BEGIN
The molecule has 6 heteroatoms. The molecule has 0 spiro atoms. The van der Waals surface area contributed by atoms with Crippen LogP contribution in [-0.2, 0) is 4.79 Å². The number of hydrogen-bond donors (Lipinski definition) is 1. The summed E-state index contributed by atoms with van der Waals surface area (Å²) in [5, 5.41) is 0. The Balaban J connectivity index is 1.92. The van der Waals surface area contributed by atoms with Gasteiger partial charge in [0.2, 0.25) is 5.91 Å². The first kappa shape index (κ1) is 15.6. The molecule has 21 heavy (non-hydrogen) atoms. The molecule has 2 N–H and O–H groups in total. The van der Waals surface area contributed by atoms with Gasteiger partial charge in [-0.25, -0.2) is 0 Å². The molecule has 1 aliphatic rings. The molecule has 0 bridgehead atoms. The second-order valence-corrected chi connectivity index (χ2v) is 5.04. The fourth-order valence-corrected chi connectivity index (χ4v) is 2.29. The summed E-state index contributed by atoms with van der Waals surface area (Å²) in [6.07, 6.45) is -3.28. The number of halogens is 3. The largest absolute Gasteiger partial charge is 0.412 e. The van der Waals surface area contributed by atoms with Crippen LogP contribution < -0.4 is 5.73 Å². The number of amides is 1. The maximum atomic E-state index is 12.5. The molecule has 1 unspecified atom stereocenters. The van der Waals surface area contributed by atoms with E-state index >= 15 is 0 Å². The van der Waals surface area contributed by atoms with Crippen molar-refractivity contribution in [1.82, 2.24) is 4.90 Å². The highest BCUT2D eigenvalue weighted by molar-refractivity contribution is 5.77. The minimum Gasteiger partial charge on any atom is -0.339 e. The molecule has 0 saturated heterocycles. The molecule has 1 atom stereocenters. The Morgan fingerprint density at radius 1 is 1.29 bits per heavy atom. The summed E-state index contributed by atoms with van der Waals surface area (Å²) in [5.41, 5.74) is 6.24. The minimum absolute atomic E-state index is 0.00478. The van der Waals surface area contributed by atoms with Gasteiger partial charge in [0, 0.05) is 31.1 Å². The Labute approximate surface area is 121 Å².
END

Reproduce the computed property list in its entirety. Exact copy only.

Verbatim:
The molecule has 6 heteroatoms. The molecule has 0 spiro atoms. The van der Waals surface area contributed by atoms with Crippen LogP contribution in [-0.2, 0) is 4.79 Å². The number of hydrogen-bond donors (Lipinski definition) is 1. The summed E-state index contributed by atoms with van der Waals surface area (Å²) in [5, 5.41) is 0. The Balaban J connectivity index is 1.92. The van der Waals surface area contributed by atoms with Gasteiger partial charge in [0.2, 0.25) is 5.91 Å². The first kappa shape index (κ1) is 15.6. The molecule has 21 heavy (non-hydrogen) atoms. The molecule has 2 N–H and O–H groups in total. The van der Waals surface area contributed by atoms with Gasteiger partial charge in [-0.25, -0.2) is 0 Å². The molecule has 1 aliphatic rings. The molecule has 0 bridgehead atoms. The second-order valence-corrected chi connectivity index (χ2v) is 5.04. The fourth-order valence-corrected chi connectivity index (χ4v) is 2.29. The summed E-state index contributed by atoms with van der Waals surface area (Å²) in [6.07, 6.45) is -3.28. The number of halogens is 3. The largest absolute Gasteiger partial charge is 0.412 e. The van der Waals surface area contributed by atoms with Crippen LogP contribution < -0.4 is 5.73 Å². The number of amides is 1. The maximum atomic E-state index is 12.5. The molecule has 1 unspecified atom stereocenters. The van der Waals surface area contributed by atoms with E-state index >= 15 is 0 Å². The van der Waals surface area contributed by atoms with Crippen molar-refractivity contribution in [1.82, 2.24) is 4.90 Å². The highest BCUT2D eigenvalue weighted by molar-refractivity contribution is 5.77. The minimum Gasteiger partial charge on any atom is -0.339 e. The molecule has 0 saturated heterocycles. The molecule has 1 atom stereocenters. The Morgan fingerprint density at radius 1 is 1.29 bits per heavy atom. The summed E-state index contributed by atoms with van der Waals surface area (Å²) in [5.41, 5.74) is 6.24. The minimum absolute atomic E-state index is 0.00478. The van der Waals surface area contributed by atoms with Gasteiger partial charge in [0, 0.05) is 31.1 Å². The Labute approximate surface area is 121 Å².